As a teaching artist, I am excited about the new school year. I am scheduling traditional author visits, but I am also scheduling a few longer residencies. Tuesday, I will join other Jackson-area artists and arts organizations in meeting with elementary school faculty and principals committed to integrating the arts into everyday academic instruction. This group is the Ask for More Arts Collaborative, a program of Parents for Public Schools of Jackson. I will offer my services through the AFMA JumpstART program.
In collaboration with teachers and a librarian friend, I have designed two projects that combine writing and photography. They are: The Fibonacci Folding Book Project and [Your School] on the Map. Regular blog readers will have followed the development of these projects. Julie Owen, librarian at St. Therese Catholic School, helped develop the Fibonacci Folding Book Project. It is a companion to Growing Patterns: Fibonacci Numbers in Nature.
Second grade teachers at Davis Magnet School, most notably Beth West, helped develop Davis on the Map, or [Your School] on the Map. You may click on the “Davis on the Map” category to the right to read about this project. Both of these projects feature the study of the work of a master artist, the opportunity for students to create original artwork, and an exploration of the program’s theme (Community: A Sense of Place.) Each meets curriculum objectives in the visual arts and several academic areas.
Spring brings sunshine, flowers, recitals, and exhibits. On Friday, Richard and I will attend the Opening Reception for the JumpstART project. My participation in JumpstART this year was at McLeod Elementary School. I worked with 5th grade students to photograph and research living things in the Schoolyard. (Read previous posts here.) With generous support from the Beth Israel Congregation, an adopter of McLeod, we enlarged five photographs for display. The students compiled the rest of the photographs with titles and captions into the first McLeod Schoolyard Field Guide. See the photos in a gallery on my website.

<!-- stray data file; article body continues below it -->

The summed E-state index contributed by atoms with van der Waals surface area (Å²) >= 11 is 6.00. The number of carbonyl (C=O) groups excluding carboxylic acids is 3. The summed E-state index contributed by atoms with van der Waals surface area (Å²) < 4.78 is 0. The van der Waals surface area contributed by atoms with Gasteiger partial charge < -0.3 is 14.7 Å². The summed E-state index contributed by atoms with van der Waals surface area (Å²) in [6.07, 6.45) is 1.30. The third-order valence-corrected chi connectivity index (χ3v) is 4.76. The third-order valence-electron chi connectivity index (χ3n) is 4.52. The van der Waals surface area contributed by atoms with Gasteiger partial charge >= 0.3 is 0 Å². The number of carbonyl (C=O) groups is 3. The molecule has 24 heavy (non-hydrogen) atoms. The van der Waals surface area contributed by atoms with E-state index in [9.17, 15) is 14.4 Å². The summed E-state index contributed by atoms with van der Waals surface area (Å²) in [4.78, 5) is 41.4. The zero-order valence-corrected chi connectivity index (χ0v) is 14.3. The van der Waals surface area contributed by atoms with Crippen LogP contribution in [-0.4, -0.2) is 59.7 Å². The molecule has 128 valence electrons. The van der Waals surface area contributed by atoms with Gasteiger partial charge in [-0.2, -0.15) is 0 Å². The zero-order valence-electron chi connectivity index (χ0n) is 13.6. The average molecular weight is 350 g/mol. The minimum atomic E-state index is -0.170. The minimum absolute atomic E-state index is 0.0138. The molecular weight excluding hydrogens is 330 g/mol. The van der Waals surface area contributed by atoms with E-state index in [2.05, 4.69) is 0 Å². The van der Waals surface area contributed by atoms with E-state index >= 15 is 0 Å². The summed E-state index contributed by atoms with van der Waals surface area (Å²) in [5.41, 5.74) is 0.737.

In addition to the work with McLeod, I returned to Davis Magnet School for a second year of Davis on the Map. Instead of being paid through JumpstART, the Davis Magnet principal and second grade team found separate grant funding to pay for my time. (You can read about this project in these previous posts.) You can see some of the photographs I took below. I have the students’ photographs in galleries on my main website.
Visit the JumpstART exhibit at the Mississippi Art Center from Saturday, April 17, through Friday, April 30.
Davis Magnet School second graders presented their Davis on the Map photographs in a narrated slide show. Each student read the caption he or she wrote to accompany a photograph. The students visited six places in the neighborhood with their cameras: The Commons at Eudora Welty’s Birthplace; Two Sisters Kitchen; The state Supreme Court; Wishbone Art Studios; Pigott, Reeves, Johnson; and the We Will Go Ministry. You can read about the process in recent posts here. In the next few days, I’ll be putting all the selected photographs on my website.
This is our second year with the Davis on the Map project. We developed it last year through an initiative of Parents for Public Schools of Jackson. We refined the project his year. One of the best things we did differently was to create a mini computer lab in the classroom using the school’s four laptops (plus one that was a personal laptop). Trying to use networked computers in the library the previous year was slow and frustrating.
Here are some McLeod Elementary School fifth graders working on titles and captions for their photographs of living things in the schoolyard. We had a few computers freeze up on us while we worked, but generally speaking we could get at least six computers to cooperate at a time. The most challenging thing about working with schools and digital photography is the computers. For It’s Alive, we had a hard time getting (computer) permission to save photo files to school computers. With a large district like Jackson Public Schools, permission to save files on networked computers has to come from the Instructional Technology Department. We filled out a ticket to get permission and, eventually, we got what we needed, but it was a difficult process. All of us who have kids in JPS schools and/or are involved in educational projects are really pulling for the promised federal stimulus money to come through. It’ll mean lots of new technology, including smart boards and laptop carts for classrooms.
We got a shout-out at Kid Tested, Librarian Approved.
“Writing: Wolfsnail: A Backyard Predator by Sarah C. Campbell and Richard P. Campbell
Want to learn how to write accessible and interesting nonfiction for the emerging reader? Sit yourself down in front of this book and take notes.” That’s very nice.